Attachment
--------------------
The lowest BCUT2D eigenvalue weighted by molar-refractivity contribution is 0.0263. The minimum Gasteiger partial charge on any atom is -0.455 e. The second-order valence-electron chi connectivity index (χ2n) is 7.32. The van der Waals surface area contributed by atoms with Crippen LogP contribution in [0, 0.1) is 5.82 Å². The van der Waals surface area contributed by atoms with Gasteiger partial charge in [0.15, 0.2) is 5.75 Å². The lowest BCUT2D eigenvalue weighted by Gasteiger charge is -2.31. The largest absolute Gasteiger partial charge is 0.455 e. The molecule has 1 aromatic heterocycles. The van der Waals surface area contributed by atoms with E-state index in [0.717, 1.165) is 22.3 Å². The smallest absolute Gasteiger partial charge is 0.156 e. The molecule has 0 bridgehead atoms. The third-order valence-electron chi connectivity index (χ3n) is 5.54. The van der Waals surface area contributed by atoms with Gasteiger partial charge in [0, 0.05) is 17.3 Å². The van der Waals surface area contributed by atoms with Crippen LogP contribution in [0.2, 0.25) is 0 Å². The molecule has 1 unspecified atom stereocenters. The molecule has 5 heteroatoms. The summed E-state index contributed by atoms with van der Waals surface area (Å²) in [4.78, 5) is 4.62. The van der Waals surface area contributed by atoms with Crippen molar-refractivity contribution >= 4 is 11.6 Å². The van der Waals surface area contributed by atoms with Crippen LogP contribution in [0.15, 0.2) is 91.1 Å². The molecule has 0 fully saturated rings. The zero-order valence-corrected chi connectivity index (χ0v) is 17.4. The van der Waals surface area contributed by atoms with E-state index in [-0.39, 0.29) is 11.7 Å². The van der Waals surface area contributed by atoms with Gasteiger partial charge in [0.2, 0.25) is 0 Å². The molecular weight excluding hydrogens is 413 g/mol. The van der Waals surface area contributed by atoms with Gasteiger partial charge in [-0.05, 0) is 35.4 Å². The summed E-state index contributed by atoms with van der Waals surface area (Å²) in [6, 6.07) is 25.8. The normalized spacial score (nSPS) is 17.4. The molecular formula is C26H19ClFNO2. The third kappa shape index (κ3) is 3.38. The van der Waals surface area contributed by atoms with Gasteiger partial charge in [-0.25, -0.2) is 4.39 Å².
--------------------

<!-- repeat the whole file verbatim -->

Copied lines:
The lowest BCUT2D eigenvalue weighted by molar-refractivity contribution is 0.0263. The minimum Gasteiger partial charge on any atom is -0.455 e. The second-order valence-electron chi connectivity index (χ2n) is 7.32. The van der Waals surface area contributed by atoms with Crippen LogP contribution in [0, 0.1) is 5.82 Å². The van der Waals surface area contributed by atoms with Gasteiger partial charge in [0.15, 0.2) is 5.75 Å². The lowest BCUT2D eigenvalue weighted by Gasteiger charge is -2.31. The largest absolute Gasteiger partial charge is 0.455 e. The molecule has 1 aromatic heterocycles. The van der Waals surface area contributed by atoms with E-state index in [0.717, 1.165) is 22.3 Å². The smallest absolute Gasteiger partial charge is 0.156 e. The molecule has 0 bridgehead atoms. The third-order valence-electron chi connectivity index (χ3n) is 5.54. The van der Waals surface area contributed by atoms with Gasteiger partial charge in [0, 0.05) is 17.3 Å². The van der Waals surface area contributed by atoms with Crippen LogP contribution in [0.2, 0.25) is 0 Å². The molecule has 1 unspecified atom stereocenters. The molecule has 5 heteroatoms. The summed E-state index contributed by atoms with van der Waals surface area (Å²) in [4.78, 5) is 4.62. The van der Waals surface area contributed by atoms with Crippen molar-refractivity contribution >= 4 is 11.6 Å². The van der Waals surface area contributed by atoms with Crippen LogP contribution in [0.15, 0.2) is 91.1 Å². The molecule has 0 fully saturated rings. The zero-order valence-corrected chi connectivity index (χ0v) is 17.4. The van der Waals surface area contributed by atoms with E-state index in [-0.39, 0.29) is 11.7 Å². The van der Waals surface area contributed by atoms with Gasteiger partial charge in [0.2, 0.25) is 0 Å². The molecular weight excluding hydrogens is 413 g/mol. The van der Waals surface area contributed by atoms with Gasteiger partial charge in [-0.05, 0) is 35.4 Å². The summed E-state index contributed by atoms with van der Waals surface area (Å²) in [6, 6.07) is 25.8. The normalized spacial score (nSPS) is 17.4. The molecular formula is C26H19ClFNO2. The third kappa shape index (κ3) is 3.38. The van der Waals surface area contributed by atoms with Gasteiger partial charge in [-0.25, -0.2) is 4.39 Å².